[arin-ppml] Draft Policy ARIN-2019-10: Inter-RIR M&A - Seeking Community Comments

Job Snijders job at ntt.net
Tue Jul 16 00:36:44 EDT 2019


On Mon, Jul 15, 2019 at 11:17:48PM -0400, hostmaster at uneedus.com wrote:
> This means the ENTIRE BLOCK has been assigned to ARIN, and therefore
> ARIN controls the reverse DNS of this entire block.

I think you may be overstating the 'control' aspect. ARIN is part of a
chain of delegations. If we start at the top, the DNS root is not
controlled by ARIN. From the powers that be, ARIN received a delegation
for "0.6.2.ip6.arpa.". Under the "0.6.2.ip6.arpa." zone ARIN delegates
to the next authoritative DNS server in the tree. It is at that
demarcation point where ARIN's control stops.

> If RIR transfers were permitted, ARIN would have to give control of
> the transfered addresses within this block to the RIR(s) involved and
> would no longer control the entire block.

Even if inter-RIR transfers were permitted, ARIN would still
operationally be responsible for all delegations under the
"0.6.2.ip6.arpa." zone. So, no issue there.

> PKI also follows from top to bottom and may not work properly if
> portions of the block are assigned to different RIR(s).

It is curious that you suspect "PKI" (did you mean "RPKI"?) won't work
properly for IPv6, but works arguably for IPv4. Can you please provide
primary sources to back up this assertion? How is there a technical
difference between between IPv4 and IPv6 in this regard?

> More generically, I would call this "ARIN giving up control of
> portions of the Reverse DNS zones to another RIR." It breaks the
> block apart, thus the poster's term "fracturing".

This is a most curious way to describe the situation. This is not
"fracturing", this is DNS delegations working as designed.

> I believe that ARIN should maintain control of 100% of each IPv6 block
> that it receives from IANA. 

> I can understand the term "fracturing" being used to describe what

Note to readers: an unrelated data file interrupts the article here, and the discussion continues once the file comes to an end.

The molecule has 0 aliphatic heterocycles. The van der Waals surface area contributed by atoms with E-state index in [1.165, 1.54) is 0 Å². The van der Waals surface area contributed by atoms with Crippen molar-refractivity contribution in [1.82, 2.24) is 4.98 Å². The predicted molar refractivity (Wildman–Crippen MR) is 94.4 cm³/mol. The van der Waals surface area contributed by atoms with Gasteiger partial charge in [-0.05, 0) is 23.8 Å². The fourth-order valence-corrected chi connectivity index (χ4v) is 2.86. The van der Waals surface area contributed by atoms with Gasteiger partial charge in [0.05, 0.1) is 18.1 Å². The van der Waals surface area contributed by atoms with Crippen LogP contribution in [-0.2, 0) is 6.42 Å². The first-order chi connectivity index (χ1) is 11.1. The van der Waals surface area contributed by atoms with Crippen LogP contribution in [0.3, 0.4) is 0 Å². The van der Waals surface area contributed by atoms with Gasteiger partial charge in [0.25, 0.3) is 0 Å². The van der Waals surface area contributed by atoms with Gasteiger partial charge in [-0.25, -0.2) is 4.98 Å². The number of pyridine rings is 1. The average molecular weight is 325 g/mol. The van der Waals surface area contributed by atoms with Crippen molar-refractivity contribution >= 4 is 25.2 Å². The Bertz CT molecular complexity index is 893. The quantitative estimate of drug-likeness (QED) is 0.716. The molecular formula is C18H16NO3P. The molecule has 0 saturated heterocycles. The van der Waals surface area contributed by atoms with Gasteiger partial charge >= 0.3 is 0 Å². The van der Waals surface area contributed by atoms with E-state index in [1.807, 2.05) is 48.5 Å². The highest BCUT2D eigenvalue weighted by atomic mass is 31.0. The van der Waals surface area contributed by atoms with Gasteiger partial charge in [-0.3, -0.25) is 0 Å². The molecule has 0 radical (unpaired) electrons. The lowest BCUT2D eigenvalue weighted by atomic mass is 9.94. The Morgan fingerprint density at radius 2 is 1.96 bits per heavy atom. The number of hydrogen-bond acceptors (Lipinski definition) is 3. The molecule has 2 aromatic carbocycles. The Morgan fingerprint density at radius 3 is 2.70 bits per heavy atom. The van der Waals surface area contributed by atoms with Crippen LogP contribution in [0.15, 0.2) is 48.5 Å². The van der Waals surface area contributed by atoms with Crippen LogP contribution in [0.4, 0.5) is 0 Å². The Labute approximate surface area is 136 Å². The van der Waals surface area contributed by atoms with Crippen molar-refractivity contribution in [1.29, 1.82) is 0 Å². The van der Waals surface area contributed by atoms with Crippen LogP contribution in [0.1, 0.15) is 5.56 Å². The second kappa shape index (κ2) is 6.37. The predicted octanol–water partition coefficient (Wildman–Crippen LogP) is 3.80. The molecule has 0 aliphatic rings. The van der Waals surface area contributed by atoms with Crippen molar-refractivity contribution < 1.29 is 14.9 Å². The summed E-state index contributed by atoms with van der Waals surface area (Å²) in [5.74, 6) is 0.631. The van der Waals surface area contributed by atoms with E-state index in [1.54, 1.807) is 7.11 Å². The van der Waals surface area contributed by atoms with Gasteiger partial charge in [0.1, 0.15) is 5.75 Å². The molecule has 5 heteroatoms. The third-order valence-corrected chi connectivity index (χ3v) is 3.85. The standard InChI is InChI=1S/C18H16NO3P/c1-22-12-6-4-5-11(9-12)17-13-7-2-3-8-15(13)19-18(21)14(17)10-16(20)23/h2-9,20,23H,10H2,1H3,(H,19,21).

> would happen to IPv6 blocks received from IANA, if ARIN gave up
> control of specific addresses contained within that block to another
> RIR. If someone wants to receive IPv6 addresses from another RIR, I
> believe that they need to renumber into a block belonging to that RIR.

Sure, I believe those are your beliefs. On the flip side, my beliefs are
that it should be possible to transfer IPv6 blocks from one RIR (ARIN)
to another RIR, and vice versa for reasons mentioned in the last few
months.

IPv6 transfers are already possible between APNIC and RIPE NCC. Neither
in the RIPE NCC or APNIC region have we observed any of the issues that
have been raised in this email thread. The sky didn't fall. Do we really
believe it will be any different for the ARIN region? We already have a
fully functional transfer examples for both IPv4 and ASNs; IPv6 is no
different.

The notion that ARIN's /12 should remain "unfractured" is not rooted in
technical constrains but seems to stem from a desire to force people to
renumber their IPv6 networks, even though there wouldn't be a need to do
so if inter-RIR tranfers are allowed. Artifical restrictions that apply
to IPv6 but not to IPv4, can not positively benefit IPv6 deployment.

"fracturing" is seems to be an overly dramatic way to describe
technical functionality in a system which works as designed.

Kind regards,

Job


More information about the ARIN-PPML mailing list